Expands essential habitat for hundreds of manatees.
The Great Florida Riverway can Provide Much-needed Habitat for Manatees
This year, 2021, is the deadliest on record for manatees. Many of those deaths are connected to starvation caused by seagrass losses due to algal blooms fueled by water pollution and excess nutrients. Looking beyond the current crisis, however, loss and degradation of natural habitat that provides forage and warm water essential to manatees’ survival remains their greatest long-term threat. Restoring essential habitat such as the springs of the Ocklawaha River and Silver Springs is crucial to ensure the preservation of this beloved species. The Great Florida Riverway, a 217-mile system of rivers and springs flowing north from Lake Apopka and the Green Swamp to the Atlantic Ocean via the Ocklawaha, Silver, and St. Johns rivers, contains good manatee habitat that could support 100s more manatees if restored.
Some Manatees are Already Maneuvering the Buckman Lock to the Ocklawaha River
The St. Johns River has been designated critical habitat for manatees since 1976, which means that it has biological and physical characteristics that are essential for manatee conservation. According to data from the Clearwater Marine Aquarium Research Institute, as of July 2021, 102 unique manatees use the Ocklawaha River system, despite having to enter through the Buckman Lock to travel between the Rodman Reservoir and the St. Johns River. Sighting numbers reported are not the same as unique manatees. Sightings include counts of the same manatees using the lock system repeatedly.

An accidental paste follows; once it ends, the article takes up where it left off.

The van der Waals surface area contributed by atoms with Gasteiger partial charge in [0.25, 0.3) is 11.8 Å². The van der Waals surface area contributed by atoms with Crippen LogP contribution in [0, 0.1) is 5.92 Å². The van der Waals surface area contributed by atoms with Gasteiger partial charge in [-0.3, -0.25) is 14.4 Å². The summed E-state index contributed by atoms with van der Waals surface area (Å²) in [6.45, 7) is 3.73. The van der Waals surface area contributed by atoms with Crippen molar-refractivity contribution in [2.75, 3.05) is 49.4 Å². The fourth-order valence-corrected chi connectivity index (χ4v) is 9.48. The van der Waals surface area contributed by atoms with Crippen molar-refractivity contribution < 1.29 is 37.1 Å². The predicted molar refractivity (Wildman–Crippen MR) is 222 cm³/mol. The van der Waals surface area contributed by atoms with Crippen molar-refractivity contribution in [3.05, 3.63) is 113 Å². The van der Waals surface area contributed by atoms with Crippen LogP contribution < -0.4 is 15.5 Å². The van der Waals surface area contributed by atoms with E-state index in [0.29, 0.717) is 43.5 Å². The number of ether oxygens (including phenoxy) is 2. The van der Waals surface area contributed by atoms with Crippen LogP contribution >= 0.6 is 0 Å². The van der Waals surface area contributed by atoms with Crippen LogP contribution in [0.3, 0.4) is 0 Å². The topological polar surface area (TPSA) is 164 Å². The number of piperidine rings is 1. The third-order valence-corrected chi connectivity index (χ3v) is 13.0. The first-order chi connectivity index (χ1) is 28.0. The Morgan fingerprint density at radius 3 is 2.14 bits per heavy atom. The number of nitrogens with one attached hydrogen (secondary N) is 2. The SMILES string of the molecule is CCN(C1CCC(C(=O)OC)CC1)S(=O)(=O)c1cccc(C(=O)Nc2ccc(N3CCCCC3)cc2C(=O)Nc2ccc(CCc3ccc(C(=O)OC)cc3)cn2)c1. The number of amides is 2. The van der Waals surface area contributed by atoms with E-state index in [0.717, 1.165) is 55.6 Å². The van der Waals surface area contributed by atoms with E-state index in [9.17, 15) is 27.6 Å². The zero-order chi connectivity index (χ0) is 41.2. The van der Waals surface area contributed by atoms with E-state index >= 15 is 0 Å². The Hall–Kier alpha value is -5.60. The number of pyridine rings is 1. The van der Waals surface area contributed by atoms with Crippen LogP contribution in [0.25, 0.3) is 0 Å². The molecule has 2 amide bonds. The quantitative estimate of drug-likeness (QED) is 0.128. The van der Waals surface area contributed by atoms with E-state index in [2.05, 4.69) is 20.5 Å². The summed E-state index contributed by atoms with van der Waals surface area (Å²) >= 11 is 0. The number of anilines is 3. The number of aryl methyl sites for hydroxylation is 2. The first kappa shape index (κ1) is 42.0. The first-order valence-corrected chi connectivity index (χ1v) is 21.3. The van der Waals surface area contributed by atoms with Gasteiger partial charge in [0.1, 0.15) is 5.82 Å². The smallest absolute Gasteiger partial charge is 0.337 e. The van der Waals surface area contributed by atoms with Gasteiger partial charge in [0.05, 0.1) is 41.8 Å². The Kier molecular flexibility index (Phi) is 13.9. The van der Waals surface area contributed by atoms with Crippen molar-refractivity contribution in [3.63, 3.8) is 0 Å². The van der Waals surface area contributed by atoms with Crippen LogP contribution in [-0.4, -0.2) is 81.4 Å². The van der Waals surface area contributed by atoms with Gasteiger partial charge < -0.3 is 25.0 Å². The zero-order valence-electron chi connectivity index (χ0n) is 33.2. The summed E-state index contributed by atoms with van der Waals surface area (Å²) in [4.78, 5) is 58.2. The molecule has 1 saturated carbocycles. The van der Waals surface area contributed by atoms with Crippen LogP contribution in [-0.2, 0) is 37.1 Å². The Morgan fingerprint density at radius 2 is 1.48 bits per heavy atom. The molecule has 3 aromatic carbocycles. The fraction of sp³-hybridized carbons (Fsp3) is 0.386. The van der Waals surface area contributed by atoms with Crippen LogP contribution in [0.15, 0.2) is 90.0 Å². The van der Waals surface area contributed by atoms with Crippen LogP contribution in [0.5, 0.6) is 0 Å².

Warm Water Winter Habitat is Essential for Manatee Survival
A natural, free-flowing system of rivers and springs would provide more beneficial habitat to manatees than the Rodman Reservoir, by allowing unrestricted access to warm water sources. Manatees have little body fat, and warm water habitat is essential to their survival in the winter months.
Larger Uncovered Ocklawaha Springs Provide Ideal Manatee Habitat
Breaching the Rodman/Kirkpatrick Dam will uncover 20 Ocklawaha River springs that are currently submerged beneath artificially high-water levels created by the dam, meaning that manatees can’t take advantage of their year-round warm temperatures. Some of these, including Marion Blue Spring, Hasty Greene Spring, and the Cannon Spring Complex, could supply habitat for 100 manatees or more, each.
A Free-flowing River can Promote Submerged Aquatic Vegetation Growth
Clearer, cooler water will support healthy submerged aquatic vegetation (SAV) in the St. Johns River from Welaka to Palatka to Jacksonville. SAV is an essential food source for manatees.
Silver River and Silver Springs Provide Large Inland Manatee Viewing Area
Additionally, restoring the Ocklawaha will allow manatees unimpeded access to the Silver River and Silver Springs, which could also serve as important warm water winter habitat for hundreds more manatees if adequate protections are put in place. Manatee viewing would increase park visitation.